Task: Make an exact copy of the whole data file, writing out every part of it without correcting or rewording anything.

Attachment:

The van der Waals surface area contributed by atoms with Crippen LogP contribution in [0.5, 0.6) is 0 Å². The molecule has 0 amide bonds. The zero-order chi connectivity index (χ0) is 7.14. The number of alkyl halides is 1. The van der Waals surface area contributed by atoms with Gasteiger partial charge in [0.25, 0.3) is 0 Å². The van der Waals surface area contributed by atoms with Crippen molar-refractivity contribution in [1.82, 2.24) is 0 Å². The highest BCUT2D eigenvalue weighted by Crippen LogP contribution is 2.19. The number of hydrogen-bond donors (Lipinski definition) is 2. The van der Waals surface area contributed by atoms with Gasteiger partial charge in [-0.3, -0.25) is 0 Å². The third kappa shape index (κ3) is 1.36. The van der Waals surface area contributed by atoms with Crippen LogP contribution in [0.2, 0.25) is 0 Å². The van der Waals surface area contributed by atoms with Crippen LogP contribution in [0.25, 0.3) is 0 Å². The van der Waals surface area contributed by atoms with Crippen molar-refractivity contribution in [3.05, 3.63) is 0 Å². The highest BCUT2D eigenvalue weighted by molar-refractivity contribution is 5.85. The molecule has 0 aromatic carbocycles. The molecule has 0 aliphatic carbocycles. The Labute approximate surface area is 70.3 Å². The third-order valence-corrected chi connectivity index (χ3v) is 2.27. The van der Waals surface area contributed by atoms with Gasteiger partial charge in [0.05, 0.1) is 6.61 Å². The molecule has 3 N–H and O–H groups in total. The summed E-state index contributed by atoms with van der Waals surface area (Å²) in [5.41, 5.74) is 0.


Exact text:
The van der Waals surface area contributed by atoms with Crippen LogP contribution in [0.5, 0.6) is 0 Å². The molecule has 0 amide bonds. The zero-order chi connectivity index (χ0) is 7.14. The number of alkyl halides is 1. The van der Waals surface area contributed by atoms with Gasteiger partial charge in [0.25, 0.3) is 0 Å². The van der Waals surface area contributed by atoms with Crippen molar-refractivity contribution in [1.82, 2.24) is 0 Å². The highest BCUT2D eigenvalue weighted by Crippen LogP contribution is 2.19. The number of hydrogen-bond donors (Lipinski definition) is 2. The van der Waals surface area contributed by atoms with Gasteiger partial charge in [-0.3, -0.25) is 0 Å². The third kappa shape index (κ3) is 1.36. The van der Waals surface area contributed by atoms with Crippen LogP contribution in [0.2, 0.25) is 0 Å². The van der Waals surface area contributed by atoms with Crippen LogP contribution in [0.25, 0.3) is 0 Å². The van der Waals surface area contributed by atoms with Crippen molar-refractivity contribution in [3.05, 3.63) is 0 Å². The highest BCUT2D eigenvalue weighted by molar-refractivity contribution is 5.85. The molecule has 0 aromatic carbocycles. The molecule has 0 aliphatic carbocycles. The Labute approximate surface area is 70.3 Å². The third-order valence-corrected chi connectivity index (χ3v) is 2.27. The van der Waals surface area contributed by atoms with Gasteiger partial charge in [0.05, 0.1) is 6.61 Å². The molecule has 3 N–H and O–H groups in total. The summed E-state index contributed by atoms with van der Waals surface area (Å²) in [5.41, 5.74) is 0.